No. 40 Visit to our partners in Honduras
By Tiiu-Imbi Miller | Newsletter No. 40 Spring 2013

I apologise for the long gap since the last newsletter. It’s not because we have been idle. Quite the contrary. We are a small group and sometimes when there is a lot going on there just isn’t time to tell you about it, much as we would want to. But we will make up for it over the next month. So this ‘Spring’ newsletter covers from January into April, after which it will again be mostly monthly.

Did you know our chairman, Charles Barber, is a poet? 

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                                    Charles

 

He is about to prove it in a fund raising marathon where he will write a 300 line poem in 24 hours. Please sponsor him at

http://uk.virginmoneygiving.com/CharlesBarber1

where you will find full details. Charles has set himself a very modest target of raising only £250. Surely such an original idea deserves far more. Let’s see if we can quadruple that!

I visited our Honduran partners again, so this newsletter will be about Honduras. Things have been happening in Cameroon too, but we will keep that for the next newsletter.

 

School Inga plots

Some of you donated the cost of providing Inga plots to schools where Dr. Valle, aided by other professors from CURLA (part of the University of Honduras), has been teaching an environmental program, including Inga alley cropping. These are rural high schools for farmers’ children. When the plots are ready for pruning, growing crops and harvesting all this will be demonstrated to the students’ parents as well as the students, and they will be encouraged to start Inga alley cropping on their farms. Some of the Inga at the schools will be left to produce seed so that they can be supplied with seed or seedlings for that.

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These are two schools where the Inga was planted over a year ago. On the left Dr. Valle is sheltering from the rain among well grown Inga at the Diamante de Sion school. On the right are teachers from  Las Marias in front of their large Inga trees. March 2013.

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The Inga at Cacao school was planted very recently. They were interested, have a nursery with various plants, and on the right is the teacher. March 2013.

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From Cacao: their teacher, Dr. Valle, and two students from FunaVid. The picture on the right is of the school.

FunaVid

 

There has been a shortage of Inga seed which they are trying to remedy. Partly this is due to irregular production, probably due to climate change, and the monkeys have been eating it too. This has delayed the planting of the large Inga demonstration area that is planned for high up the mountain.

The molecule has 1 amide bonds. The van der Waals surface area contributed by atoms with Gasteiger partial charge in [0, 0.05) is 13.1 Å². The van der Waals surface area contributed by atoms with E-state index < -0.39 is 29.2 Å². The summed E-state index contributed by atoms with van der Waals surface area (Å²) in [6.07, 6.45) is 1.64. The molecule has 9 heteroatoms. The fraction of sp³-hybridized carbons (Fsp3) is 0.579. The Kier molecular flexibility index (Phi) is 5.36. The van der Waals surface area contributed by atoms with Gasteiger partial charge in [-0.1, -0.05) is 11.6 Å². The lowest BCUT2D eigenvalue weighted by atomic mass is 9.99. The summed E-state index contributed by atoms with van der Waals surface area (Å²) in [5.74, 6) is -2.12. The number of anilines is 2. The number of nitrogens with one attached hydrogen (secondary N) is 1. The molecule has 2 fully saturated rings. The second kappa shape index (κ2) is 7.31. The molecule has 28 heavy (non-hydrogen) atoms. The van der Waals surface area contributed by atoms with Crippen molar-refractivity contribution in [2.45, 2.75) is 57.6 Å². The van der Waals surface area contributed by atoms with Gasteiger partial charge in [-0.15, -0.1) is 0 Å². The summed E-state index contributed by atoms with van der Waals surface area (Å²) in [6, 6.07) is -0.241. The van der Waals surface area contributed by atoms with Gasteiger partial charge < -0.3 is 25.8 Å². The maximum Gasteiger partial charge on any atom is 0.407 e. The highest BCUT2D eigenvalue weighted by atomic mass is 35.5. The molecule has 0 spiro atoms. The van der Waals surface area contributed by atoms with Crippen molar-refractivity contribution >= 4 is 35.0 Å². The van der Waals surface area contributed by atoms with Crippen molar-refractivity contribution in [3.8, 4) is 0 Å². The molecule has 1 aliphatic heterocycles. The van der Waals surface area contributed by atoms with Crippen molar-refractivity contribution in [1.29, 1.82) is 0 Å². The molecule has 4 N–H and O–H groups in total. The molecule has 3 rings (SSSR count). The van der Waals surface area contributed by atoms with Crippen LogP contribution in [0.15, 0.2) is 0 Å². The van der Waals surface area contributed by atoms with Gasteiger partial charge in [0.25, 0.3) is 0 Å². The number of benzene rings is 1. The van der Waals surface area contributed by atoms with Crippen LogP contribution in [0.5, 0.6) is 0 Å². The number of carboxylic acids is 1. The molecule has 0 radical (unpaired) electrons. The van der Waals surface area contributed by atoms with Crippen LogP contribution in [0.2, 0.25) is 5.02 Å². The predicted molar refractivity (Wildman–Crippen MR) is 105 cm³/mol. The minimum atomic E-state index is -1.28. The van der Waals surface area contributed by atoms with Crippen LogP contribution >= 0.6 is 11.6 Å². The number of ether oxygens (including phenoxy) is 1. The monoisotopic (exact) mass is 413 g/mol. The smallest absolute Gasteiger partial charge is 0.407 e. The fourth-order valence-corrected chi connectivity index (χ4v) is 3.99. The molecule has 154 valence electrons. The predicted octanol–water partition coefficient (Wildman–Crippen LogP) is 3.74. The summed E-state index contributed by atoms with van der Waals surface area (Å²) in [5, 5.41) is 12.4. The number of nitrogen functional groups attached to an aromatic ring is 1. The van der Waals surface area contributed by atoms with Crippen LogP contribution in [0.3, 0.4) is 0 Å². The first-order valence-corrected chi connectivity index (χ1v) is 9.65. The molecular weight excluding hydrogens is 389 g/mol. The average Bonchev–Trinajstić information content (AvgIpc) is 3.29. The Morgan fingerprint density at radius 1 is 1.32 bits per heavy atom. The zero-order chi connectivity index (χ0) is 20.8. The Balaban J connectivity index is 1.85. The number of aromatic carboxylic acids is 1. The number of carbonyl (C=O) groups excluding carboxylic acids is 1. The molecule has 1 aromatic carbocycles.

We like the monkeys of course, so will just have to plant enough for us and them in the future.

Some seed has been obtained recently and was planted.

 

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Nursery at FunaVid with 200 Inga seedlings just beginning to come up on the left, and beans growing well in an Inga alley on the FunaVid mountain on the right.

On the FunaVid mountain there are several small plots of Inga alleys. These plots provide some crops, can be used for experiments on growing conditions, and for teaching. Some have been planted with beans, corn or pineapples.  The corn is not doing very well. It was an experimental plot where Dr. Valle wanted to see if different planting times would be more appropriate with the changes in climate. The beans and pineapples were growing well.

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Pineapples growing well in an Inga alley on the FunaVid mountain.

A lot of the FunaVid land was cattle pasture when Dr. Dodson bought it for FunaVid. Good forest has now grown on it in the last twelve years. Useful trees, like Mahogany and fruit trees have also been recently planted. These will enhance the eco-tourist trail on the mountain, and having a plantation (even though most of it is natural, regenerated forest) gives the land better legal protection.

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Forest regrown on the FunaVid mountain on the left.The picture on the right shows forest right up to behind the FunaVid houses, with Inga trees in the foreground which we hope will soon provide more seed.

 

Farmer’s demonstration plot

Many farmers have to farm on very steep slopes in Honduras. A demonstration plot on such a hillside has been planted, and the young Inga are doing well.

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Farmer using A-frame earlier to plant Inga rows along the contours on the left, and young Inga growing on his sloping land on the right.

 

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Looking down along the farmer’s land with Inga in the foreground, and the top of his seedling nursery visible behind it. This picture shows how steep the land is. All these slopes are farmed with serious problems of erosion. Inga will stabilise the soil.

 

Best wishes

Tiiu